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Germany develops plan for eurozone growth

The Local · 25 May 2012, 14:55

Published: 25 May 2012 14:55 GMT+02:00

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The plan, being worked on by the German government, includes setting up special economic zones in crisis-hit countries which could woo investors with lower taxes and less regulation, Der Spiegel said, without revealing its sources.

Special bodies to privatise state-owned enterprises, along the same lines as when the assets of the former communist East Germany were sold off following German unification, would be created, the magazine said in a copy of its Monday edition.

In addition, the proposals included labour market reforms, such as making it easier to hire and fire employees and bringing down wage costs.

The plan further entailed proposals to boost on-the-job training for young people, similarly based on the long-established German model, the magazine said.

Most Germans reject eurobonds, a hotly-debated proposed tool for pooling eurozone debt to help fight the crisis, and are against Greece remaining in the euro, according to a poll published on Friday.

The survey for public broadcaster ZDF showed that 79 percent of those asked said they opposed the introduction of Eurobonds - in line with the position of Chancellor Angela Merkel's government.

Fourteen percent backed the tool, which is being spearheaded by new French President Francois Hollande but which Berlin argues would remove pressure for reform in spendthrift countries and also undermines market discipline.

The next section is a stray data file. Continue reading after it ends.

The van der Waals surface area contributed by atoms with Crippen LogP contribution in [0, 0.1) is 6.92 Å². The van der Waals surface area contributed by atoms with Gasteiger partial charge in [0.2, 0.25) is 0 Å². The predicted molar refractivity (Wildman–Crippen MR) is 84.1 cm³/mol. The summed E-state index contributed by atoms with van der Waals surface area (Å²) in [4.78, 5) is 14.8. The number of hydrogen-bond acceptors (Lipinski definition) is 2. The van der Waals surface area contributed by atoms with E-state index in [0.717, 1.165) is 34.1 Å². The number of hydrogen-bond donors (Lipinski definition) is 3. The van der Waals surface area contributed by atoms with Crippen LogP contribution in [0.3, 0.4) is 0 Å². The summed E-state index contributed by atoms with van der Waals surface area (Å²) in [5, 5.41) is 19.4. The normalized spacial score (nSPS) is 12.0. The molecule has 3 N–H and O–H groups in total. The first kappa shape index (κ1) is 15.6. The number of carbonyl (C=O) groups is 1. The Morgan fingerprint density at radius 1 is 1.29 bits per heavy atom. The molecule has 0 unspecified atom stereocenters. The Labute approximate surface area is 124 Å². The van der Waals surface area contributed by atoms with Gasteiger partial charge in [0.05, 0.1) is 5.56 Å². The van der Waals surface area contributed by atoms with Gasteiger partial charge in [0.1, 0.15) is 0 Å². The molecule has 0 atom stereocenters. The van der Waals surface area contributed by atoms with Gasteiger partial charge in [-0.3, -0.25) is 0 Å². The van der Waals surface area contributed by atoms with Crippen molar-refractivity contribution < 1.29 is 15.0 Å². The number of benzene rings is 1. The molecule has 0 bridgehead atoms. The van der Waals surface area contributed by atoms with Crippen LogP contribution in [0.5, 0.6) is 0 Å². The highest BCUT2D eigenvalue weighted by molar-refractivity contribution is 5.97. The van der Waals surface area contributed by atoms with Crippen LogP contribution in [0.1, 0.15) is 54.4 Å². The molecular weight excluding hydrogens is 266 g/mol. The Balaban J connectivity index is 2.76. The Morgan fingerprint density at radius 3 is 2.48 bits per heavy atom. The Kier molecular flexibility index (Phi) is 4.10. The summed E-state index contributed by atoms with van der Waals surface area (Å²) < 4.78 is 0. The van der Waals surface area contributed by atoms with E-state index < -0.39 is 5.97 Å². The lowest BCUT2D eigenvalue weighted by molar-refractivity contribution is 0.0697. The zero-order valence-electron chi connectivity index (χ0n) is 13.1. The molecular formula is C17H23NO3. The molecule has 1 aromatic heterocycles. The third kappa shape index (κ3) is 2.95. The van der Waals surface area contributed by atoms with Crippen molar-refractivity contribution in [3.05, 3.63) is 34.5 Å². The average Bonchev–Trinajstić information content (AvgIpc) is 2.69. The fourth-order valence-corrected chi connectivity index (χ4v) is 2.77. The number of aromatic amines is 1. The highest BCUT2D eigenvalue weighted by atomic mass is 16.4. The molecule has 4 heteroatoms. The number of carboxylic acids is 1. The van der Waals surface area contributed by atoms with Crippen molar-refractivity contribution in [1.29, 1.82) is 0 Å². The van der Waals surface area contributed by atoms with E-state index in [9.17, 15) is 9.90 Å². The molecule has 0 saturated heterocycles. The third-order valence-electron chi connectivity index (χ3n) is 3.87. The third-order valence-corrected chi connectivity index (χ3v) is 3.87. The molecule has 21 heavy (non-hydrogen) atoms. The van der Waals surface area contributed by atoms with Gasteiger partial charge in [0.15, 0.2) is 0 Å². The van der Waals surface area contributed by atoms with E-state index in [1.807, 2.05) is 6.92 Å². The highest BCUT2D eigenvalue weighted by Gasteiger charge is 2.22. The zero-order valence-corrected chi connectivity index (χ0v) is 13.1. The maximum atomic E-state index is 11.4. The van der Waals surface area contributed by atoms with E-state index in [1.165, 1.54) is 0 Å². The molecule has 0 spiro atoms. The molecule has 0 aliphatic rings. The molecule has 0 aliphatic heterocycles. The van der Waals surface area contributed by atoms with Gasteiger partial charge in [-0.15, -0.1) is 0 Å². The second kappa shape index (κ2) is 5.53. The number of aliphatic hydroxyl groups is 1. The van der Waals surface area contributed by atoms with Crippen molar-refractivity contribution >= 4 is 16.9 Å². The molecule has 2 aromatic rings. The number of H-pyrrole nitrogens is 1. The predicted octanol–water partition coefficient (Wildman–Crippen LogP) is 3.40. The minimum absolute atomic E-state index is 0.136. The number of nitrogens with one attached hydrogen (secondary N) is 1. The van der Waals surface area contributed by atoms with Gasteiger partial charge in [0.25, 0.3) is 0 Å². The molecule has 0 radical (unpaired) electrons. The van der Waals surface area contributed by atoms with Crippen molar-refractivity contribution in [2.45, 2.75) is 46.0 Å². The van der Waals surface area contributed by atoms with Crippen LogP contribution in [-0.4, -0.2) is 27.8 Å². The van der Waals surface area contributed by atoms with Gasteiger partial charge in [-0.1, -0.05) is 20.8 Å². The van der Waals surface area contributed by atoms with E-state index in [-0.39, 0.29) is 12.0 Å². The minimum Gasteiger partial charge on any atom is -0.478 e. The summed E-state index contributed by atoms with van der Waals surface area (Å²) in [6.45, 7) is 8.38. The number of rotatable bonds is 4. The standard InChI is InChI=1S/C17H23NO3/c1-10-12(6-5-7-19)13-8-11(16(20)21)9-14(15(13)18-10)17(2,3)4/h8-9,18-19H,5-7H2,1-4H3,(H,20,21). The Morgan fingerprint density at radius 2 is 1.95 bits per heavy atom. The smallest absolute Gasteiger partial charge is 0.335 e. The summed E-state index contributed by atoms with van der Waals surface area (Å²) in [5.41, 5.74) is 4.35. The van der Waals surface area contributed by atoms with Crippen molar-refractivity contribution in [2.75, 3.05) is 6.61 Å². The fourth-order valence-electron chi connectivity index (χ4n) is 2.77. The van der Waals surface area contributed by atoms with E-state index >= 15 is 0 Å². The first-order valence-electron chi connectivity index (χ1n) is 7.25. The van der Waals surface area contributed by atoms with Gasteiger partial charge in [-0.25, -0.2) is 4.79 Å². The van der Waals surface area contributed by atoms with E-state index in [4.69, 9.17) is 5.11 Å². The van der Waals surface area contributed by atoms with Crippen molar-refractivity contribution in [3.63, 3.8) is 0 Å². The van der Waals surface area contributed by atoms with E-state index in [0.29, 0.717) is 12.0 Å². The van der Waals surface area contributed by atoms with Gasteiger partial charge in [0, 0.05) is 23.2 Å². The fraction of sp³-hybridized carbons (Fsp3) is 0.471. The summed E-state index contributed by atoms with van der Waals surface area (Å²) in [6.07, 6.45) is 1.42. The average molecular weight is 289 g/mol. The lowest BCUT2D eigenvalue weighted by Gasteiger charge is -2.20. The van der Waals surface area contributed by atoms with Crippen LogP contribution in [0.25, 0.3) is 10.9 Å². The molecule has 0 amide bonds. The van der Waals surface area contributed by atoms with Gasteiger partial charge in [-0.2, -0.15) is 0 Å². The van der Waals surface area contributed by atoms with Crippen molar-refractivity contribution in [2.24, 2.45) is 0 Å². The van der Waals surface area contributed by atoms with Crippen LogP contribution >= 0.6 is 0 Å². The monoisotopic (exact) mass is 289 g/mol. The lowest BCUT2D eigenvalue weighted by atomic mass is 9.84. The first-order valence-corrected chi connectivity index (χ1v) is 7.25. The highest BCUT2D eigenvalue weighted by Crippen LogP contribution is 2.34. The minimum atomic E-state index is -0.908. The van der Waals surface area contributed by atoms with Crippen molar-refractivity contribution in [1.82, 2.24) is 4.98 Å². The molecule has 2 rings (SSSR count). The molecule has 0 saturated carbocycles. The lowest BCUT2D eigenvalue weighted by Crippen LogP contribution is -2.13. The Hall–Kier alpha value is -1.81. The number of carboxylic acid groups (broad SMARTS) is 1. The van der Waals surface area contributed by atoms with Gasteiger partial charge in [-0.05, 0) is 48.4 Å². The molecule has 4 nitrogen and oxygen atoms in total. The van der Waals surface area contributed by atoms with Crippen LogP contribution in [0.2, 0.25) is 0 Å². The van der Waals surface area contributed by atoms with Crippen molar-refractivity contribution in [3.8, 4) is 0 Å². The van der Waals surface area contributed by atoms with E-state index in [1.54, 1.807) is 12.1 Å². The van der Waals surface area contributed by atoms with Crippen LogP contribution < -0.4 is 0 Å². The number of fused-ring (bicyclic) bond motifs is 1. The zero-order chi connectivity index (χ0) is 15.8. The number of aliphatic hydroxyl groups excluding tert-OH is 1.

Germans have also become increasingly sceptical about Greece's membership of the eurozone, with 60 percent against, while 31 percent backed its continued use of the single currency, the poll showed.

Story continues below…

Last November, 49 percent of those asked the same question were against Athens being part of the euro.

Some 1,312 people were surveyed between May 22 and 24.


The Local (news@thelocal.de)

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Your comments about this article

15:58 May 25, 2012 by raandy
From a German prospective this looks promising, but I doubt the indebted governments will view it that way unless the Germans are going to pick up the tab.

Indebted countries favor pooling the debt, Euro Bonds,
16:39 May 25, 2012 by smart2012
fyi, the growth agenda above it what Mr Monti is implementing in Italy.. Nothing new...
16:48 May 25, 2012 by K.Menuhin
Basically good thinking but if we ask what made the Western Democracies so successful we can name many things but chief amongst them are minimal regulation and CHEAP ENERGY! No one is talking about that and yet the USA that prides itself on both of these essential elements is now lower carbon due to shale gas, exporting gas as well and is seeing the price of electricity dropping.

We are destroying the future of the youth of today by chasing an unproven theory that is in fact being totally destroyed even as I write. Yes, there is global warming after all we are in a period called 'Inter Glacial' which happens quite regularly every 150 to 200 thousand years but no one has shown empirical data that there is a distinct relationship between human produced CO2 and Temperature that is catastrophic. The whole Anthropogenic Global Warming story has nothing to do with climate but everything to do with major social, financial and political changes and we are Lemmings asked to accept lower standards of living, austerity and seeing our youth despondent, discouraged and unmotivated and without hope because we are being led by our noses by eco-fascists and the 3rd World Bloc at the UN pursuing a retrograde utopian dream or wanting our cash.

I have great faith in today's young people and given a chance I am sure they will be successful but we've got to give them a chance and personally with the restrictive business practices in Europe that make it all but impossible for a young person to build a business and the ridiculous cost of energy they've no real hope. It doesn't take massive government plans all it takes is some guidance and to take off the hand cuffs!